Finnish Defence Forces. He was a driving force behind the mobilization reform effected in the early 1930s (the new mobilization plans were mainly drafted by the then Lieutenant Colonel Aksel Airo). Oesch also served briefly as a deputy Minister of Interior Affairs in March 1932, during the crisis caused by the Mäntsälä rebellion. He was promoted to Lieutenant Generalin 1936.
Winter War and the Interim Peace
When the Soviet invasion started the
Winter Waron 30 November 1939, Oesch continued as the Chief of the General Staff in the Finnish Supreme HQ under Mannerheim. Curiously enough, there's very little study of Oesch's role in the Supreme HQ, he is usually left in Mannerheim's and Airo's shadow.
Oesch got the opportunity to show his talents as front commander in March 1940. The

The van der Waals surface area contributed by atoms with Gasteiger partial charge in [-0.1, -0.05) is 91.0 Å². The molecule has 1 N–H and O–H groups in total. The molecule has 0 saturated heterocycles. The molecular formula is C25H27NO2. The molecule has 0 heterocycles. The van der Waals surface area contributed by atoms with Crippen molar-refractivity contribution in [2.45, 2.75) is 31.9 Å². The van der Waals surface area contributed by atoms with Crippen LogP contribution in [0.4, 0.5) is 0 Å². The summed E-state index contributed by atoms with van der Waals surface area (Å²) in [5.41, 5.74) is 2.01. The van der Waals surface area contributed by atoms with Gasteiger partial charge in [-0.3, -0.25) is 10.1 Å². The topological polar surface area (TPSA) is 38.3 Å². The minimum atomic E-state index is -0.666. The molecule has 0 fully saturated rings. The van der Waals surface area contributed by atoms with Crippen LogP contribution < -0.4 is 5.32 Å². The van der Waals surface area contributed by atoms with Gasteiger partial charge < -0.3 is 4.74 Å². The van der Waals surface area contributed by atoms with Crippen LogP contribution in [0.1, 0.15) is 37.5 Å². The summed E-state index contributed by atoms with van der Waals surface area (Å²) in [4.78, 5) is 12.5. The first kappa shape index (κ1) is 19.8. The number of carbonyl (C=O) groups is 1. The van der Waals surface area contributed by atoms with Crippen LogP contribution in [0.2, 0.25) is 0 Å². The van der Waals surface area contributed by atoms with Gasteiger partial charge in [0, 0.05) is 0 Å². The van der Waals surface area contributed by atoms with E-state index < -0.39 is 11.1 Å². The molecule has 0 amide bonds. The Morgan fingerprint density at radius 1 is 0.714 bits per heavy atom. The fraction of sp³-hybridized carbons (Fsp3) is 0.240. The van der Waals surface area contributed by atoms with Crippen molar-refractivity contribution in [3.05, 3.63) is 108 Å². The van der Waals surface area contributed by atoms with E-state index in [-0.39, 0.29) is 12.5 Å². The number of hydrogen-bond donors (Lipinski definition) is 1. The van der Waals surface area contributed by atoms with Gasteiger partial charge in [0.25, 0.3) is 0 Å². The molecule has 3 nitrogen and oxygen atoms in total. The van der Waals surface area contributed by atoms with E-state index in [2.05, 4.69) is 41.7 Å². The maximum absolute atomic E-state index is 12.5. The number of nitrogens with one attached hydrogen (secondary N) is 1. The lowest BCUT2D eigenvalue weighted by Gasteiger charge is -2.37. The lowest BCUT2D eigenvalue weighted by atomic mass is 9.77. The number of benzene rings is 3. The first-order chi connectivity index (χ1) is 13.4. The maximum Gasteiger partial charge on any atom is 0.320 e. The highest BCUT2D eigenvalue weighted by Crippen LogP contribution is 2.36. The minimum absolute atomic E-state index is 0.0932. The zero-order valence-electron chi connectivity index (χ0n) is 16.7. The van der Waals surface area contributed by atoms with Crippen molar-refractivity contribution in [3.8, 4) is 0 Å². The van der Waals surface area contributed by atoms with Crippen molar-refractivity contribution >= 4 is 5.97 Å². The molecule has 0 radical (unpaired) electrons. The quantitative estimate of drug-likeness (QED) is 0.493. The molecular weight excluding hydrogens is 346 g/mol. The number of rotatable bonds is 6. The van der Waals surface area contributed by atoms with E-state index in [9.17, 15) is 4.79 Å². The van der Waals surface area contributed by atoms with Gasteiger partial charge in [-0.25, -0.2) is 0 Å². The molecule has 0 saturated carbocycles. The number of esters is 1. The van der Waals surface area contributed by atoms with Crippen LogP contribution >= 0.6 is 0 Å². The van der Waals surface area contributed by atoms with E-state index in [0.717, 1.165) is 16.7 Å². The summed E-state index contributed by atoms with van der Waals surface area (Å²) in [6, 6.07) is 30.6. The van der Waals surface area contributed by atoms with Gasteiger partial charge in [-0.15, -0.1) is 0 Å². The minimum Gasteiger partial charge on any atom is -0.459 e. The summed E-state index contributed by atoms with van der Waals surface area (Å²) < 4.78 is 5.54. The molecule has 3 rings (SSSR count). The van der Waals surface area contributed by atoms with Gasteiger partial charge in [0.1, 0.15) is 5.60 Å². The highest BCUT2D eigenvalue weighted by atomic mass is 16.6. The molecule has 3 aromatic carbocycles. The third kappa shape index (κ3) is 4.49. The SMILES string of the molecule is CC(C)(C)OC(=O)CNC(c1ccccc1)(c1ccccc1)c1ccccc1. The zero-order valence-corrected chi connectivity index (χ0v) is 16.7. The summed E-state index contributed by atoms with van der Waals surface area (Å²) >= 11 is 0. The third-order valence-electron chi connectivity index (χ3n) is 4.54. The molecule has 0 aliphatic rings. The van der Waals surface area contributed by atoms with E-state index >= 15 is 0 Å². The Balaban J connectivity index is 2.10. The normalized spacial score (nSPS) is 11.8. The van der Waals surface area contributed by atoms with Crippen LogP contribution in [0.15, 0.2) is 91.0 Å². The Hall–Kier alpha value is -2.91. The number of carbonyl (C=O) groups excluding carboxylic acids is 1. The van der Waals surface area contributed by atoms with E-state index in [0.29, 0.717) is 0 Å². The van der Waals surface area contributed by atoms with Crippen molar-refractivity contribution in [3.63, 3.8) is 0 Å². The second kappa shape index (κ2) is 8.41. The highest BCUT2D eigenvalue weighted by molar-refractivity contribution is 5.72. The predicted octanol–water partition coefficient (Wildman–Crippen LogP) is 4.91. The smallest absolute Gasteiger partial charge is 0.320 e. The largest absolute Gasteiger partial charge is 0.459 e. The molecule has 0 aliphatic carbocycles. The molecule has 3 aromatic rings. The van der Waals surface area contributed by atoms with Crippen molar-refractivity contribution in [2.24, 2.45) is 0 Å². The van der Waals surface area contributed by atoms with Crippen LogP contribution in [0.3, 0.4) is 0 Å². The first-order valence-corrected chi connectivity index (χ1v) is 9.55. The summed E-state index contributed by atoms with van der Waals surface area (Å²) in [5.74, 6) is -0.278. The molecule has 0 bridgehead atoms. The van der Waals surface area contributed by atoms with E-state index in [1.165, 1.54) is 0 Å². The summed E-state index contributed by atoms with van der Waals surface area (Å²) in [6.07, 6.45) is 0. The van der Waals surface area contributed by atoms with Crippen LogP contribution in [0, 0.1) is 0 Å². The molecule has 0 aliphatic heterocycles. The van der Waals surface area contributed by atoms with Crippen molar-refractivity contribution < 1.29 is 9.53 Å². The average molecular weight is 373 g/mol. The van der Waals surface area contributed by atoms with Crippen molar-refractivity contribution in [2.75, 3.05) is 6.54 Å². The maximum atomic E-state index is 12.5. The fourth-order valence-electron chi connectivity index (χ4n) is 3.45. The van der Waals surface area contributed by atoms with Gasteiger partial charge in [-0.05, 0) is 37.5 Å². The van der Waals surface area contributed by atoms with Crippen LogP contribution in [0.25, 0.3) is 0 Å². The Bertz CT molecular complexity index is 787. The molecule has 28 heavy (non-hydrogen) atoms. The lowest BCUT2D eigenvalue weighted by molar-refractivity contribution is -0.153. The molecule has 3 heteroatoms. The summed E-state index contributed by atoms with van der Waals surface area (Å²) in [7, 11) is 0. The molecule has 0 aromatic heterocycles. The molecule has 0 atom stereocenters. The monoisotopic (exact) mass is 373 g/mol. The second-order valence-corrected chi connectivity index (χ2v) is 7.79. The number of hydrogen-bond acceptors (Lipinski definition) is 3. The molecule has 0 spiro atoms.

Red Armyhad surprised Finns by crossing the frozen Bay of Viipuri and gained a foothold on its western shore. Mannerheimhad created the Coast Group to repel the enemy, but its first commander Major General Kurt Martti Walleniuswas dismissed in disgrace after holding the command only for three days. The situation was extremely critical, and Oesch was appointed to deal with it. Finnish defenses consisted mainly of badly equipped coast defense battalions manned by older reservists and battalions hastily transferred from Lapland. Oesch was able to hold this motley and worn force together until the end of the war on 13 March 1940, causing heavy losses for the Red Armyand significantly slowing its advance. Mannerheimbegan to regard Oesch as a man who can deal with difficult situations.
During the ensuing peace, known as the Interim Peace by Finns, Oesch first returned to his previous post as the Chief of the General Staff for few weeks, until taking the command of II Army Corps in April 1940.